Now add the dried spices and use the knife to bash the cardamom pods up a little, then add to the mix and cook for a further few minutes.

Now add the chicken and cook to colour for a few minutes, then turn each thigh or piece and colour on both sides.

Now add the lentils and stir well to ensure they get a good coating of the base mixture, cook for a minute.

Now add the chopped tomatoes and chicken stock, stir well and allow to gently cook for twenty minutes, or until the lentils are cooked through. They will puff up to almost double their size, so it’ll be easy to tell.

Before serving remove from the heat and stir through half of the coriander and then use the rest as a garnish on top of the dhansak.

Serve with your choice of accompaniments. Enjoy!

Sunday, 29 July 2018

King Prawn Linguine with Chilli and Saffron

This is a delicious prawn pasta dish I've been tweaking over the past couple of years, but this version is just an absolutely winning crowd pleaser. 

If you read posts here often you'll know that as a family, we all love seafood and especially prawns and this has to be my favourite prawn pasta dish, I do make a few variants! 

This can be on the table in less than twenty minutes too - win, win.

For my family of four, I make the same as the below minus the red chilli for the girls, but you could always add a little extra creme fraiche to balance the heat. Make sure a finger bowl and towel is at hand as peeling them can be a little messy especially if the little ones attempt it - I tend to peel their ones for them to save the drama.

King Prawn Linguine with Chilli and Saffron

Here's how:

  • 15-18 king prawns, raw and shell-on
  • 4 spring onions
  • 1 clove garlic
  • 1 red chilli
  • Handful cherry tomatoes
  • 400g passata
  • 1 tablespoon tomato puree
  • 1/2 teaspoon sea salt
  • Black pepper
  • Pinch of saffron strands
  • 1-2 tablespoons of creme fraiche
  • 1 tablespoon olive oil
  • 300g linguine
  • Few sprigs parsley

Firstly boil the kettle or place a large pot of water on the hob to boil for the pasta. Once boiled, add the linguine and cook for 10-11 minutes, or according to the pack instructions.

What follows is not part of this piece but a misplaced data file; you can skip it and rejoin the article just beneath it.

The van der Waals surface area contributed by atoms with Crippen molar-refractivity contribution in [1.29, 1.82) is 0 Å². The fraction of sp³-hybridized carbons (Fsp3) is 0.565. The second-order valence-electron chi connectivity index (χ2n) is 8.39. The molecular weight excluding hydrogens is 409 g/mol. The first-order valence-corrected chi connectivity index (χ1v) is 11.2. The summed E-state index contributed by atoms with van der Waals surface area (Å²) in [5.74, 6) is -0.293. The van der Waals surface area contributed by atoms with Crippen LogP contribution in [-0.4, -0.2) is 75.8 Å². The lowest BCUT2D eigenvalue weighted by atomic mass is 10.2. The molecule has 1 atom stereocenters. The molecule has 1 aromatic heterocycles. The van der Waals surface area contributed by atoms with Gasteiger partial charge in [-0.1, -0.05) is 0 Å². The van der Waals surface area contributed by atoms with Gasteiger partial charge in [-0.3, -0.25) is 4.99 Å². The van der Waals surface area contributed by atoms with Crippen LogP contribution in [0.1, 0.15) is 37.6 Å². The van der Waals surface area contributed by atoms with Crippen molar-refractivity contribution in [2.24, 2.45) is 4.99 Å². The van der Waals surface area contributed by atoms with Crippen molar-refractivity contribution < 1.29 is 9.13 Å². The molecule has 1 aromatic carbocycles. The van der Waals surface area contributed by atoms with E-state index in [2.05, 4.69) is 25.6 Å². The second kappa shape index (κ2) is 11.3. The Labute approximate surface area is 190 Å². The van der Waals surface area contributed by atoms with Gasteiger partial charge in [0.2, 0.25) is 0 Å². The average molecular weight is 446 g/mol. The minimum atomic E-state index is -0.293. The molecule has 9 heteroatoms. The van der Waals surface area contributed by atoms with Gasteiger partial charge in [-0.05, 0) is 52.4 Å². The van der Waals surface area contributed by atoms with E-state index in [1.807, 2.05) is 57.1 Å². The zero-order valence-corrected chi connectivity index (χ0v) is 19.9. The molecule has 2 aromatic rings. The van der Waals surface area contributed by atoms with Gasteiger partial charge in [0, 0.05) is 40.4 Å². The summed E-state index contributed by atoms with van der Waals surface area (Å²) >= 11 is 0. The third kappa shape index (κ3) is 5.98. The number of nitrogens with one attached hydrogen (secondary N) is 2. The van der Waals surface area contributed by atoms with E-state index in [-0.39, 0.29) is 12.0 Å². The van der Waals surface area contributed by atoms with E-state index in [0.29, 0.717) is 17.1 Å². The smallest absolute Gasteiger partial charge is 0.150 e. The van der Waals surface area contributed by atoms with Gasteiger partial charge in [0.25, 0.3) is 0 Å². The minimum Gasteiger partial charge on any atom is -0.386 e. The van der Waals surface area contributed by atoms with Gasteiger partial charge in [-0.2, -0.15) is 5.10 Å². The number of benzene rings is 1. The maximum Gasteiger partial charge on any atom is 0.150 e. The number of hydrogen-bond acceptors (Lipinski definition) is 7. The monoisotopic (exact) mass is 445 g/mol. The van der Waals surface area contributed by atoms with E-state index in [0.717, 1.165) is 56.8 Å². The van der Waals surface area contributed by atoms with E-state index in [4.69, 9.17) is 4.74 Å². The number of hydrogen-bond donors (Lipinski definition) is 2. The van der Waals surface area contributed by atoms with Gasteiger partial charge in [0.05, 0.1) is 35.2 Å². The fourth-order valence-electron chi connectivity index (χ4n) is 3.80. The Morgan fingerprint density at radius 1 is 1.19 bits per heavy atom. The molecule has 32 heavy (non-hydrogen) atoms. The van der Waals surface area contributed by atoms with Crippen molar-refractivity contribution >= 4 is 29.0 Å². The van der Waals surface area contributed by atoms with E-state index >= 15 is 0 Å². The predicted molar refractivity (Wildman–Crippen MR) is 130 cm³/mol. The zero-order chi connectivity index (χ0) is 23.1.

Now finely slice the spring onions, garlic, and chilli, and throw into a pan with the olive oil on a medium heat.

Now cut the cherry tomatoes in half and throw them into the pan once the onion, garlic and chilli have began to soften.

After two minutes add the passata and the tomato puree and season generously. Stir, and then allow to bubble away for ten minutes.

Now add the prawns, you will see the pink colour creep up the prawns as they cook, turn over after 1-2 minutes and allow to cook on both sides.

Before draining the pasta, add 1-2 tablespoons of the pasta water to the sauce, this will help to loosen it and coat the pasta well.

Add the pasta to the sauce, still on the heat and mix well. Then finally stir through the creme fraiche - 1 tablespoon is plenty for us, but if you taste to gauge the heat level at this point, you can always add a little more if you'd prefer it slightly less spicy.

Mix through thoroughly, then dish up and add a sprig of parsley to each. Enjoy!

King Prawn Linguine with Chilli and Saffron for the family

If like us you love a prawn dish, here are a few other ideas for you:
Prawn Saganaki
Chilli and Prawn Chorizo Spaghetti
Spanish Prawns with Chorizo and Tomatoes
Prawn and Chorizo Carbonara
Skinny Spicy Breaded King Prawns
Gourmet Seafood Burger
Honey Ginger and Chilli Prawn Stir Fry
Prawn Summer Rolls
Vicky's Special Seafood Stew

Mary Berry's Marbled Chocolate Ring Cake